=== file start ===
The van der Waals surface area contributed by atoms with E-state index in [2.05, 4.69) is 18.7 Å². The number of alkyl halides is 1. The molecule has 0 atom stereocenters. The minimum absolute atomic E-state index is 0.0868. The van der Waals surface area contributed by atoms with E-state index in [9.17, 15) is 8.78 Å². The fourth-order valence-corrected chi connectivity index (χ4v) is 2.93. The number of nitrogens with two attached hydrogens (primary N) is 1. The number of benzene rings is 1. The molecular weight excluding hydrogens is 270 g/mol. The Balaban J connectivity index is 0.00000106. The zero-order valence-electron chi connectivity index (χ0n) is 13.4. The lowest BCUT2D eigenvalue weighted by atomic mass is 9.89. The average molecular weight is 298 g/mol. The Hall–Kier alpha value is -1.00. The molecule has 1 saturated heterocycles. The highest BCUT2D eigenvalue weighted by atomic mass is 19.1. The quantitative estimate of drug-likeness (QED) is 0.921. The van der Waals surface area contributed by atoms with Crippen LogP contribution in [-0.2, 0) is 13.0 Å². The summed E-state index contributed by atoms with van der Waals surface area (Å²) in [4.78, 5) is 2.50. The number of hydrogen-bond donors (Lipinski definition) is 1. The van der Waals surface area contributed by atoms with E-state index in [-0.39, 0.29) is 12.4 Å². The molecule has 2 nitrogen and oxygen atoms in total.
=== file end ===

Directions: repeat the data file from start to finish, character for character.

The van der Waals surface area contributed by atoms with E-state index in [2.05, 4.69) is 18.7 Å². The number of alkyl halides is 1. The molecule has 0 atom stereocenters. The minimum absolute atomic E-state index is 0.0868. The van der Waals surface area contributed by atoms with E-state index in [9.17, 15) is 8.78 Å². The fourth-order valence-corrected chi connectivity index (χ4v) is 2.93. The number of nitrogens with two attached hydrogens (primary N) is 1. The number of benzene rings is 1. The molecular weight excluding hydrogens is 270 g/mol. The Balaban J connectivity index is 0.00000106. The zero-order valence-electron chi connectivity index (χ0n) is 13.4. The lowest BCUT2D eigenvalue weighted by atomic mass is 9.89. The average molecular weight is 298 g/mol. The Hall–Kier alpha value is -1.00. The molecule has 1 saturated heterocycles. The highest BCUT2D eigenvalue weighted by atomic mass is 19.1. The quantitative estimate of drug-likeness (QED) is 0.921. The van der Waals surface area contributed by atoms with Crippen LogP contribution in [-0.2, 0) is 13.0 Å². The summed E-state index contributed by atoms with van der Waals surface area (Å²) in [4.78, 5) is 2.50. The number of hydrogen-bond donors (Lipinski definition) is 1. The van der Waals surface area contributed by atoms with E-state index in [-0.39, 0.29) is 12.4 Å². The molecule has 2 nitrogen and oxygen atoms in total.